Tim Tim - 3 months ago 5
AngularJS Question

AngularJS : watching a particular property in an array of objects for changes in the property's value

In my custom directive, I'm adding elements to the DOM based on the number of objects in my datasource array. I need to watch a specific property in each object. As I add these elements to the DOM, I want to set up a $watch on the

checked
property of each object in the
toppings
array, but it's not working, and I don't know why. I set up a breakpoint inside the function that should be invoked when the property changes from true to false or false to true, but that function is never invoked. Is the reason obvious? I'm just learning Angular, so I could easily be making a stupid error.

$scope.bits = 66; (i.e. onions and olives)


$scope.toppings = [
{ topping: 1, bits: 2, name: 'onions' },
{ topping: 2, bits: 4, name: 'mushrooms' },
{ topping: 3, bits: 8, name: 'peppers' },
{ topping: 4, bits: 16, name: 'anchovies' },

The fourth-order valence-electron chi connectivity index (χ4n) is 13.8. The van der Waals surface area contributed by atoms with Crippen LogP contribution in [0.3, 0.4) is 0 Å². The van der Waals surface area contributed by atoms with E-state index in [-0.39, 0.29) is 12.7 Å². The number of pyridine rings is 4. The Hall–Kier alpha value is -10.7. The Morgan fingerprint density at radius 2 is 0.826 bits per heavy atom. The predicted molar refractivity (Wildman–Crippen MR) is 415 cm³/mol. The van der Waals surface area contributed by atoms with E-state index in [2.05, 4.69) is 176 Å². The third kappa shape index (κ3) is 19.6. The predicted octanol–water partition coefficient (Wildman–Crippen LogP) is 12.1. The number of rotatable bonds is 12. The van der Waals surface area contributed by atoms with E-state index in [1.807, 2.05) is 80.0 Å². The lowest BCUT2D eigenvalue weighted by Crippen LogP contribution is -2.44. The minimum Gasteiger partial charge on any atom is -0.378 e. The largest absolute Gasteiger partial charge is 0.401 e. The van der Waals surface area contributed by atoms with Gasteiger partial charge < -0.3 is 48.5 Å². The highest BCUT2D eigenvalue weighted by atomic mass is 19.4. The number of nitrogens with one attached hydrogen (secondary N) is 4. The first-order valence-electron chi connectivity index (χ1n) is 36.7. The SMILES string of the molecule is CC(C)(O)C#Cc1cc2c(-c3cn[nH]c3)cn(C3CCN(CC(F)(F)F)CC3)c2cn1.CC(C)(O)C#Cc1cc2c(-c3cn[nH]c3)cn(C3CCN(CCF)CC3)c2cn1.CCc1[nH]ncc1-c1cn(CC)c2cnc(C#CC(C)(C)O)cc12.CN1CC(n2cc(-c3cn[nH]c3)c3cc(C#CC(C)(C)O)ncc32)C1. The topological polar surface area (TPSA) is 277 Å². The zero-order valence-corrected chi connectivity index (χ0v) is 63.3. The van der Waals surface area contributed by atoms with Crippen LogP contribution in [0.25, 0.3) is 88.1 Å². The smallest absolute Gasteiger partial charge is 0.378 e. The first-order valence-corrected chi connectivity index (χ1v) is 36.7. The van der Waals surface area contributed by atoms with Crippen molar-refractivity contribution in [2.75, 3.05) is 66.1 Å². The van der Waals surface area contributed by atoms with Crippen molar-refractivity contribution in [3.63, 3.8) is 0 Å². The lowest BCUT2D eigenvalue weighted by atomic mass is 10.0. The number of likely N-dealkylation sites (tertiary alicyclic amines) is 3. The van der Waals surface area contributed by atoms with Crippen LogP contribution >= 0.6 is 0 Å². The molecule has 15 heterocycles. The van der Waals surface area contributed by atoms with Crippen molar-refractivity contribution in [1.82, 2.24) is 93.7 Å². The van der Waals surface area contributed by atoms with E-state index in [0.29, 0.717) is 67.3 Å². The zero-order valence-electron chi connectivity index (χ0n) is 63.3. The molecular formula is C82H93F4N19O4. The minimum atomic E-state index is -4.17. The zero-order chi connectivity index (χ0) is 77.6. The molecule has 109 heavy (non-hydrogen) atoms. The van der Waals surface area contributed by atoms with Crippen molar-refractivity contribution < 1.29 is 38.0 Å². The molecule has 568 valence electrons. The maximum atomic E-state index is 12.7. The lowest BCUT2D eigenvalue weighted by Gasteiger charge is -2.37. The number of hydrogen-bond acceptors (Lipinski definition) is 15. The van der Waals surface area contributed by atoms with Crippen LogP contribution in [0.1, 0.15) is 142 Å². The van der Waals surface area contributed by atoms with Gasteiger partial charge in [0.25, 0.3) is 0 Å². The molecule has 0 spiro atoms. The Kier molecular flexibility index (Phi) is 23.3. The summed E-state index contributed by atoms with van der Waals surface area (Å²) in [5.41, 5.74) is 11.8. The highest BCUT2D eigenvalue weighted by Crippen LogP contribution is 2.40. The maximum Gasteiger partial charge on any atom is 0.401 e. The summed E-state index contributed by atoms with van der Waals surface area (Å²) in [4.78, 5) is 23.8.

{ topping: 5, bits: 32, name: 'artichokes' },
{ topping: 6, bits: 64, name: 'olives' },
{ topping: 7, bits: 128, name: 'sausage' },
{ topping: 8, bits: 256, name: 'pepperoni' }
]


Each object in the model gets a new
checked
property which will be true or false.

NOTE: the object array will at most contain a dozen or so items. Performance is not a concern.

link: function link(scope, iElement, iAttrs, controller, transcludeFn) {


<snip>

// At this point scope.model refers to $scope.toppings. Confirmed.

angular.forEach(scope.model, function (value, key) {

// bitwise: set checked to true|false based on scope.bits and topping.bits

scope.model[key].checked = ((value.bits & scope.bits) > 0);


scope.$watch(scope.model[key].checked, function () {
var totlBits = 0;
for (var i = 0; i < scope.model.length; i++) {
if (scope.model[i].checked) totlBits += scope.model[i].bits;
}
scope.bits = totlBits;
});

});

<snip>

Answer

The watchExpression parameter to $scope.$watch should either be a string or a function. I've not experimented extensively with this (I try and avoid explicit watches where possible) but I think it does also work when you watch 'simple' scope properties as object references, but not so well with more complex references.

I think if you supply the reference as a string, e.g. 'model[' + key + '].checked' then you may have some success (I only say this because I've done something similar with $watchCollection previously).

Alternatively you should be able to supply a function, e.g.

$scope.$watch(function() { return scope.model[key].checked; }, function() { ... });

Hope this helps!